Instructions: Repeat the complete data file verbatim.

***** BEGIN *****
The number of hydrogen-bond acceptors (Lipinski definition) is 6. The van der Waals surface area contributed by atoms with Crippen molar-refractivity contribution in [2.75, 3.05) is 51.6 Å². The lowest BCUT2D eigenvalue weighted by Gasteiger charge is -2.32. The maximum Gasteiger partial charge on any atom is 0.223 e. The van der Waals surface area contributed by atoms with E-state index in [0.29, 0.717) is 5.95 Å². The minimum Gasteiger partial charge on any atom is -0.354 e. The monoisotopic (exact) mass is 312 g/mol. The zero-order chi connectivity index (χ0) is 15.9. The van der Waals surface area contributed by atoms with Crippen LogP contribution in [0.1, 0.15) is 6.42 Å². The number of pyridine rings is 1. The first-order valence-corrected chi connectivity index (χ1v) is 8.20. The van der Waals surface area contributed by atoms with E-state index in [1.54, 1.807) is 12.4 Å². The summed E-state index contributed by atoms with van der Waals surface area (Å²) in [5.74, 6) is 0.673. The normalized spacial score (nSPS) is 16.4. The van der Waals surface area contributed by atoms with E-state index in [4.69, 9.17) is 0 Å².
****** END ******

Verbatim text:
The number of hydrogen-bond acceptors (Lipinski definition) is 6. The van der Waals surface area contributed by atoms with Crippen molar-refractivity contribution in [2.75, 3.05) is 51.6 Å². The lowest BCUT2D eigenvalue weighted by Gasteiger charge is -2.32. The maximum Gasteiger partial charge on any atom is 0.223 e. The van der Waals surface area contributed by atoms with E-state index in [0.29, 0.717) is 5.95 Å². The minimum Gasteiger partial charge on any atom is -0.354 e. The monoisotopic (exact) mass is 312 g/mol. The zero-order chi connectivity index (χ0) is 15.9. The van der Waals surface area contributed by atoms with Crippen LogP contribution in [0.1, 0.15) is 6.42 Å². The number of pyridine rings is 1. The first-order valence-corrected chi connectivity index (χ1v) is 8.20. The van der Waals surface area contributed by atoms with E-state index in [1.54, 1.807) is 12.4 Å². The summed E-state index contributed by atoms with van der Waals surface area (Å²) in [5.74, 6) is 0.673. The normalized spacial score (nSPS) is 16.4. The van der Waals surface area contributed by atoms with E-state index in [4.69, 9.17) is 0 Å².